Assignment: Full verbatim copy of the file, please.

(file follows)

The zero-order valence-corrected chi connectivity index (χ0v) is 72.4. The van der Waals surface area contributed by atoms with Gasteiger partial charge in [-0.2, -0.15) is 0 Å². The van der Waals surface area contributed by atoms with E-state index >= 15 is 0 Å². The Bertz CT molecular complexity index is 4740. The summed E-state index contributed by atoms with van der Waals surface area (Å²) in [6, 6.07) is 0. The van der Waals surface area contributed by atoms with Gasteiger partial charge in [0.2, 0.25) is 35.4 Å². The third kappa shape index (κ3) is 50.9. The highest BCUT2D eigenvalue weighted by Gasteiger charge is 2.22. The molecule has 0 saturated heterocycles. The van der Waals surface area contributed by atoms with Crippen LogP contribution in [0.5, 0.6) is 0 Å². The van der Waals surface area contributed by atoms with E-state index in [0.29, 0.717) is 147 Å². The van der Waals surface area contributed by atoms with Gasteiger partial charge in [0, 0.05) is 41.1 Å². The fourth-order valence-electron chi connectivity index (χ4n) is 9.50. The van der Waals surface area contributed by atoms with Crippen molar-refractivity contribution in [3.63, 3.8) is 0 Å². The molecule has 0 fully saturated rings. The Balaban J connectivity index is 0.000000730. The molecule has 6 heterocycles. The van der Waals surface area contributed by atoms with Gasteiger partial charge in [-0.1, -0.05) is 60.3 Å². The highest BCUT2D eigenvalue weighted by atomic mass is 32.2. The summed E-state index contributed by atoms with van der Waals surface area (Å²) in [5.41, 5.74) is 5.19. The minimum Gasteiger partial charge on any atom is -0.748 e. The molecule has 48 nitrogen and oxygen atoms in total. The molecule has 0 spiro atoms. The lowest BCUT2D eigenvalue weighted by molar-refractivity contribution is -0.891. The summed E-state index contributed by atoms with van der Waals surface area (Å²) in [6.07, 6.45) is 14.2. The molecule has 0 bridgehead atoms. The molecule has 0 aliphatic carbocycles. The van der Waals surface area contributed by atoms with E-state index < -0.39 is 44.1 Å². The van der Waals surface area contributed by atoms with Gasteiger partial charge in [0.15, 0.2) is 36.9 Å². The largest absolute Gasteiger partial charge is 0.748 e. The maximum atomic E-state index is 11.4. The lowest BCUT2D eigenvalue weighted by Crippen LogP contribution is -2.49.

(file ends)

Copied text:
The zero-order valence-corrected chi connectivity index (χ0v) is 72.4. The van der Waals surface area contributed by atoms with Gasteiger partial charge in [-0.2, -0.15) is 0 Å². The van der Waals surface area contributed by atoms with E-state index >= 15 is 0 Å². The Bertz CT molecular complexity index is 4740. The summed E-state index contributed by atoms with van der Waals surface area (Å²) in [6, 6.07) is 0. The van der Waals surface area contributed by atoms with Gasteiger partial charge in [0.2, 0.25) is 35.4 Å². The third kappa shape index (κ3) is 50.9. The highest BCUT2D eigenvalue weighted by Gasteiger charge is 2.22. The molecule has 0 saturated heterocycles. The van der Waals surface area contributed by atoms with Crippen LogP contribution in [0.5, 0.6) is 0 Å². The van der Waals surface area contributed by atoms with E-state index in [0.29, 0.717) is 147 Å². The van der Waals surface area contributed by atoms with Gasteiger partial charge in [0, 0.05) is 41.1 Å². The fourth-order valence-electron chi connectivity index (χ4n) is 9.50. The van der Waals surface area contributed by atoms with Crippen molar-refractivity contribution in [3.63, 3.8) is 0 Å². The molecule has 0 fully saturated rings. The Balaban J connectivity index is 0.000000730. The molecule has 6 heterocycles. The van der Waals surface area contributed by atoms with Gasteiger partial charge in [-0.1, -0.05) is 60.3 Å². The highest BCUT2D eigenvalue weighted by atomic mass is 32.2. The summed E-state index contributed by atoms with van der Waals surface area (Å²) in [5.41, 5.74) is 5.19. The minimum Gasteiger partial charge on any atom is -0.748 e. The molecule has 48 nitrogen and oxygen atoms in total. The molecule has 0 spiro atoms. The lowest BCUT2D eigenvalue weighted by molar-refractivity contribution is -0.891. The summed E-state index contributed by atoms with van der Waals surface area (Å²) in [6.07, 6.45) is 14.2. The molecule has 0 bridgehead atoms. The molecule has 0 aliphatic carbocycles. The van der Waals surface area contributed by atoms with E-state index < -0.39 is 44.1 Å². The van der Waals surface area contributed by atoms with Gasteiger partial charge in [0.15, 0.2) is 36.9 Å². The largest absolute Gasteiger partial charge is 0.748 e. The maximum atomic E-state index is 11.4. The lowest BCUT2D eigenvalue weighted by Crippen LogP contribution is -2.49.